- Lecturer: Dominic Joyce

General Prerequisites:

Part A Topology is recommended. Introduction to Manifolds would be useful but not essential. Also, B3.2 is helpful, but not essential, for B3.3 (Algebraic Curves).

Course Term: Michaelmas

Course Lecture Information: 16 lectures

Course Weight: 1

Course Level: H

Assessment Type: Written Examination

Course Overview:

Different ways of thinking about surfaces (also called two-dimensional manifolds) are introduced in this course: first topological surfaces and then surfaces with extra structures which allow us to make sense of differentiable functions (`smooth surfaces'), holomorphic functions (`Riemann surfaces') and the measurement of lengths and areas ('Riemannian 2-manifolds').

These geometric structures interact in a fundamental way with the topology of the surfaces. A striking example of this is given by the Euler number, which is a manifestly topological quantity, but can be related to the total curvature, which at first glance depends on the geometry of the surface.

The course ends with an introduction to hyperbolic surfaces modelled on the hyperbolic plane, which gives us an example of a non-Euclidean geometry (that is, a geometry which meets all of Euclid's axioms except the axiom of parallels).

These geometric structures interact in a fundamental way with the topology of the surfaces. A striking example of this is given by the Euler number, which is a manifestly topological quantity, but can be related to the total curvature, which at first glance depends on the geometry of the surface.

The course ends with an introduction to hyperbolic surfaces modelled on the hyperbolic plane, which gives us an example of a non-Euclidean geometry (that is, a geometry which meets all of Euclid's axioms except the axiom of parallels).

Learning Outcomes:

Students will be able to implement the classification of surfaces for simple constructions of topological surfaces such as planar models and connected sums; be able to relate the Euler characteristic to branching data for simple maps of Riemann surfaces; be able to describe the definition and use of Gaussian curvature; know the geodesics and isometries of the hyperbolic plane and their use in geometrical constructions.

Course Synopsis:

The concept of a topological surface (or 2-manifold); examples, including polygons with pairs of sides identified. Orientation and the Euler characteristic. Classification theorem for compact surfaces (the proof will not be examined).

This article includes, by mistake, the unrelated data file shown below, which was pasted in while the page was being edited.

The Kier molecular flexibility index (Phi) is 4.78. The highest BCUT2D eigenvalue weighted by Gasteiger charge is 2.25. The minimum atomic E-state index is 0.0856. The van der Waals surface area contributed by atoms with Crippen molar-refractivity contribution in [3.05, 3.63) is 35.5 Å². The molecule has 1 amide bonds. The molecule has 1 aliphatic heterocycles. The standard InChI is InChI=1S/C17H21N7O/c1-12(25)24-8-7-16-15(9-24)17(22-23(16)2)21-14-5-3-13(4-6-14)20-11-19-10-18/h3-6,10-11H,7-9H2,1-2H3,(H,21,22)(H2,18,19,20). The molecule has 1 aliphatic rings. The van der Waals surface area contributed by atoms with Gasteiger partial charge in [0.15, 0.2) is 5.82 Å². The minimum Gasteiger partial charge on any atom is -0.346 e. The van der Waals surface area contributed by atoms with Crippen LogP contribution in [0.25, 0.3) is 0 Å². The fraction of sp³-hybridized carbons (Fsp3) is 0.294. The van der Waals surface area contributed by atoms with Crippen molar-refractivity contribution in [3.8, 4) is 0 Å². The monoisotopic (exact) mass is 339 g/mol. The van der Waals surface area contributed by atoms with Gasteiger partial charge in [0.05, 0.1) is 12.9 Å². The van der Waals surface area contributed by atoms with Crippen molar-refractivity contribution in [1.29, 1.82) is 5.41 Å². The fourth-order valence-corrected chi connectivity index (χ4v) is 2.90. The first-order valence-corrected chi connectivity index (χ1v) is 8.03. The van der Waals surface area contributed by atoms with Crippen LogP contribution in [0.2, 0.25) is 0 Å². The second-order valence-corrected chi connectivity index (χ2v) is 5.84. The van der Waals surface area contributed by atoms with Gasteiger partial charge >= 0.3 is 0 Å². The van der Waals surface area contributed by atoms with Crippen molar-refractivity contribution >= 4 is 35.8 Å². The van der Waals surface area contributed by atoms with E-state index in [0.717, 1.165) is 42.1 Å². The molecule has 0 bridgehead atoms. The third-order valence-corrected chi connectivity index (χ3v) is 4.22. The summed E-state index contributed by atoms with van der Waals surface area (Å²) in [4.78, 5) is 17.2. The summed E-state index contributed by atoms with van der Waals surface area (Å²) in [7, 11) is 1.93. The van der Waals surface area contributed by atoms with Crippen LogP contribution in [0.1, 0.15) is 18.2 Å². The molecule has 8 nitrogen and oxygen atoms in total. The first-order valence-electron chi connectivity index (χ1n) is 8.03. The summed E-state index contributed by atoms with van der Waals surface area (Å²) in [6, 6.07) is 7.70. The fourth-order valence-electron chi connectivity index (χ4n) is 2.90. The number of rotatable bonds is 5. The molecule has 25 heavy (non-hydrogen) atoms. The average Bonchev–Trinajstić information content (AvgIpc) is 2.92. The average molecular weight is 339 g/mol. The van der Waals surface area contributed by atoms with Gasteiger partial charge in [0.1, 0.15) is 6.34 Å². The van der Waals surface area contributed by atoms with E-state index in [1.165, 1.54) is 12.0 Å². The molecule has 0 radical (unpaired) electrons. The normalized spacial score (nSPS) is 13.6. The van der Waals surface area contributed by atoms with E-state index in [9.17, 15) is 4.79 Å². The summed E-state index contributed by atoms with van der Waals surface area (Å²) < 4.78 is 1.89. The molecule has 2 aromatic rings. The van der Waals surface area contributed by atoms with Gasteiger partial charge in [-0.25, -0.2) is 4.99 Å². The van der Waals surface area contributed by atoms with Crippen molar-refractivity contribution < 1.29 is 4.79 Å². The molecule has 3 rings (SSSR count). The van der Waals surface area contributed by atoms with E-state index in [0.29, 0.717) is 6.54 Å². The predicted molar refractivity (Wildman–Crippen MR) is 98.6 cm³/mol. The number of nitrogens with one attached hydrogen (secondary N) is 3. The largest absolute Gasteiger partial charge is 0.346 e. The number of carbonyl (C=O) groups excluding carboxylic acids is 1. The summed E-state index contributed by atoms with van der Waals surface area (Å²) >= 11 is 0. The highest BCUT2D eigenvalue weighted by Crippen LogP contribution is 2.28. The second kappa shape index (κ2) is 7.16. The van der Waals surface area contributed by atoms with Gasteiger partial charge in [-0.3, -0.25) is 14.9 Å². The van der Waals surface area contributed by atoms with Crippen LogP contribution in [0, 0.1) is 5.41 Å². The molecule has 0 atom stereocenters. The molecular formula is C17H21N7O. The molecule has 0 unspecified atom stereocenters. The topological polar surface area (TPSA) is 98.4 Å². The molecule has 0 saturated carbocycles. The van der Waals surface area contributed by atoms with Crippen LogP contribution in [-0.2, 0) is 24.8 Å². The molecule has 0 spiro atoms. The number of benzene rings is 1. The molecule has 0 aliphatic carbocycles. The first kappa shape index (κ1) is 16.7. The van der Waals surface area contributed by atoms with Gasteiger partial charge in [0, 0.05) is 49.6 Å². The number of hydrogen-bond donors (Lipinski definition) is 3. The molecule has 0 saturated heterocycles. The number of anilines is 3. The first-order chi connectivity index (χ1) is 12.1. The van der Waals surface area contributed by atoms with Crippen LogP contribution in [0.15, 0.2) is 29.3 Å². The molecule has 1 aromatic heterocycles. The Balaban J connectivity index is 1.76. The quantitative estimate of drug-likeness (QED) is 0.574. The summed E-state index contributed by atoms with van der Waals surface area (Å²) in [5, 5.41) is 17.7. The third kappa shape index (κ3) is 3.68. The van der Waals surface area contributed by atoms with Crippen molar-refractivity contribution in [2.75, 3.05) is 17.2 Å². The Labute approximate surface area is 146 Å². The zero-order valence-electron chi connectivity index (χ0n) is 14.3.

Riemann surfaces; examples, including the Riemann sphere, the quotient of the complex numbers by a lattice, and double coverings of the Riemann sphere. Holomorphic maps of Riemann surfaces and the Riemann-Hurwitz formula. Elliptic functions.

Smooth surfaces in Euclidean three-space and their first fundamental forms. The concept of a Riemannian 2-manifold; isometries; Gaussian curvature.

Geodesics. The Gauss-Bonnet Theorem (statement of local version and deduction of global version). Critical points of real-valued functions on compact surfaces.

The hyperbolic plane, its isometries and geodesics. Compact hyperbolic surfaces as Riemann surfaces and as surfaces of constant negative curvature.

Riemann surfaces; examples, including the Riemann sphere, the quotient of the complex numbers by a lattice, and double coverings of the Riemann sphere. Holomorphic maps of Riemann surfaces and the Riemann-Hurwitz formula. Elliptic functions.

Smooth surfaces in Euclidean three-space and their first fundamental forms. The concept of a Riemannian 2-manifold; isometries; Gaussian curvature.

Geodesics. The Gauss-Bonnet Theorem (statement of local version and deduction of global version). Critical points of real-valued functions on compact surfaces.

The hyperbolic plane, its isometries and geodesics. Compact hyperbolic surfaces as Riemann surfaces and as surfaces of constant negative curvature.